Huge rise in mountain rescues
Easier access to your trusted, local news. Subscribe to a digital package and support local news publishing.
Mountain heroes rescued more than 850 people on Scottish hills last year - a massive increase on the previous 12 months, their annual review has revealed.
The soaring numbers have largely been blamed on more call outs associated with The Beast from the East weather period.
In total the 24 teams belonging to Scottish Mountain Rescue dealt with 588 incidents, 683 call outs, logging up 29,091 hours in saving 851 people.
The organisation includes Assynt, but does not include some of Scotland's busiest mountain rescue teams, such as Lochaber, Cairngorm and Glencoe.
The total compares to the previous year when there were 423 incidents, 642 call outs, helping 553 people.
An incident may involve a number of call outs to resolve.
Of last year's total incidents, 41 percent were mountaineering related and five involved the rescue of dogs and another six, sheep.
Damon Powell, SMR chairman, said: "All team members are volunteers and will be going about everyday life just as anyone else is, working or at home or out enjoying themselves. When a call-out comes in, they have to work out if they can be available for that rescue. Arranging for other family members/ friends/ work colleagues to take over commitments.
"An often-overlooked benefit of having a national group of mountain rescue teams working and training together is that we are collectively upskilling around 850 volunteers spread across Scotland. These volunteers take the skills developed and use them in other charities, within their communities and in the work place.
"The question for employers is not can you afford to allow MR volunteers time away from work to support the community, but can your organisation afford not to have employees with such a diverse range of skills."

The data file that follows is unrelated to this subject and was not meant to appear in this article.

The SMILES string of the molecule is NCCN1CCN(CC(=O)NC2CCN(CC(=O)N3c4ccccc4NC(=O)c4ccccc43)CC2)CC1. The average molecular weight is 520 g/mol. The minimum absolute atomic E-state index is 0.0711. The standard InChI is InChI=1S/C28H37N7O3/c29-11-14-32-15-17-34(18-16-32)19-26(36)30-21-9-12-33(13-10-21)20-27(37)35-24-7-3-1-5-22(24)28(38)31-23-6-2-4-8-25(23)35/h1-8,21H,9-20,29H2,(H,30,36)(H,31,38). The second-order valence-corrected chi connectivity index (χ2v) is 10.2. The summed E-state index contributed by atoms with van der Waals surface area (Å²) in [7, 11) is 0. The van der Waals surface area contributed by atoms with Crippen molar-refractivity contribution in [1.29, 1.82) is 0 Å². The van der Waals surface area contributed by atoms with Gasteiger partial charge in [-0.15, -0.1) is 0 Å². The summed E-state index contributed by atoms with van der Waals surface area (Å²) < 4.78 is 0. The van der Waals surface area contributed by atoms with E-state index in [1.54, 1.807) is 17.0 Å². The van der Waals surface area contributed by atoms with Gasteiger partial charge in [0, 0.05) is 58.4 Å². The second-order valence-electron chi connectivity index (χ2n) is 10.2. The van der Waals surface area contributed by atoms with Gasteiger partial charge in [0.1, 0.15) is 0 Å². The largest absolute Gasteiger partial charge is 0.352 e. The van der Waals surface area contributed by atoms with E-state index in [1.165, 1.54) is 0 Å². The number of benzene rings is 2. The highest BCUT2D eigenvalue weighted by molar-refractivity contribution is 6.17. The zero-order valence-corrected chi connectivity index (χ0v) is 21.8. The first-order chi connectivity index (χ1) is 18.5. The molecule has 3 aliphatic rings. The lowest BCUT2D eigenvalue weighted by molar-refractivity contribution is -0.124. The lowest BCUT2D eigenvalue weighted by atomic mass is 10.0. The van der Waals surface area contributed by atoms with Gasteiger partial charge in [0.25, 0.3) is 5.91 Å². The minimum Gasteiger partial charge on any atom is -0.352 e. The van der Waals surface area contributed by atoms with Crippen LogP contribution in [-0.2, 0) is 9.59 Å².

Kev Mitchell, Vice Chairman said:"As ever is has been a very busy year for volunteer mountain rescue teams. This is only possible because of the huge commitment from team members that ensures there is a world class mountain rescue service whenever needed across Scotland.
"We must also thank the wider support network that enables this fantastic service to operate including family members, employers and others without whom individual rescue team members would not be able to provide the great service.”
In his foreword, Richard Parkes, Director of Maritime Operations and HM Coastguard said:“On a daily basis I see the dedication to help and provide assistance to any person who needs it. I know that this dedication is reflected across all Scottish mountain rescue teams, where we see volunteers responding in the most difficult and challenging situations.
“The term unsung here can be over-used, but for search and rescue, the term is most certainly apt. it sums up the incredible passion, dedication and drive of all teams, volunteers and supporters.
"I am familiar with the sacrifices that all volunteers make, particularly in relation to the time they do not get to spend with their loved ones. Across UK search and rescue we are seeing more reliance on our capabilities and this growing demand has been met magnificently by Scottish mountain rescue.”